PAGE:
A key to execution of any activity, the subconscious mind is the part of us that grows and maintains our bodies, executes musical performances, golf swings, and many other complicated activities. It is a tremendously powerful massively parallel supercomputer and if programmed correctly it can execute amazing things.

However, most of us have not consciously programmed our subconscious effectively for success. As we develop through life very few of us consciously decide to program our subconscious supercomputers. Instead we are self-programmed by default, accident and by others (such as family, teachers, peers, advertisers and governments) who often have agendas unrelated or even opposed to our success and happiness.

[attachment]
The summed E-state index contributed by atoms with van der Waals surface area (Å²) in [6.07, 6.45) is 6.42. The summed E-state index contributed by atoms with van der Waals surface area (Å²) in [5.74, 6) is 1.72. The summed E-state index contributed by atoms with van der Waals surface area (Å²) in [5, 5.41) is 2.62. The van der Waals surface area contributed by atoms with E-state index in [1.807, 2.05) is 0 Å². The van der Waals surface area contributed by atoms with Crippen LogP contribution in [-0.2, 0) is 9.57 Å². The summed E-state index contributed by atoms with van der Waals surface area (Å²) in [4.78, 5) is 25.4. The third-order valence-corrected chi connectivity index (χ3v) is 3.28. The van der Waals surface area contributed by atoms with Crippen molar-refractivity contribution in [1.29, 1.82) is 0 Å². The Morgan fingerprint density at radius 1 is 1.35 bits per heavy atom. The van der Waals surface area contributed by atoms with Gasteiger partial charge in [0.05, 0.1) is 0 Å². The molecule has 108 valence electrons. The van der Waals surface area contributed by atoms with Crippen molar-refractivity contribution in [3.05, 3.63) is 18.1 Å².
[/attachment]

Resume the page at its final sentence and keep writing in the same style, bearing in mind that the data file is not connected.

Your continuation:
Many people want to improve themselves and take on various self improvement projects such as exercise, career advancement, relationship improvement, etc. However if we attempt to change our life from the outside in and neglect reprogramming of the unconscious self image we will likely fail at significant self change.

This is why overweight people struggle so much to lose weight, for example. No matter how much they struggle with diet and exercise, they fail to change our body shape because their unconscious self image of their size remains the same. Their supercomputer subconscious minds, acting on ingrained unconscious self image will find a way to maintain their size.

To effectively make a significant change in body shape or other change in the self we must reprogram the unconscious self image with visualization.

Reprogramming the Unconscious Self Image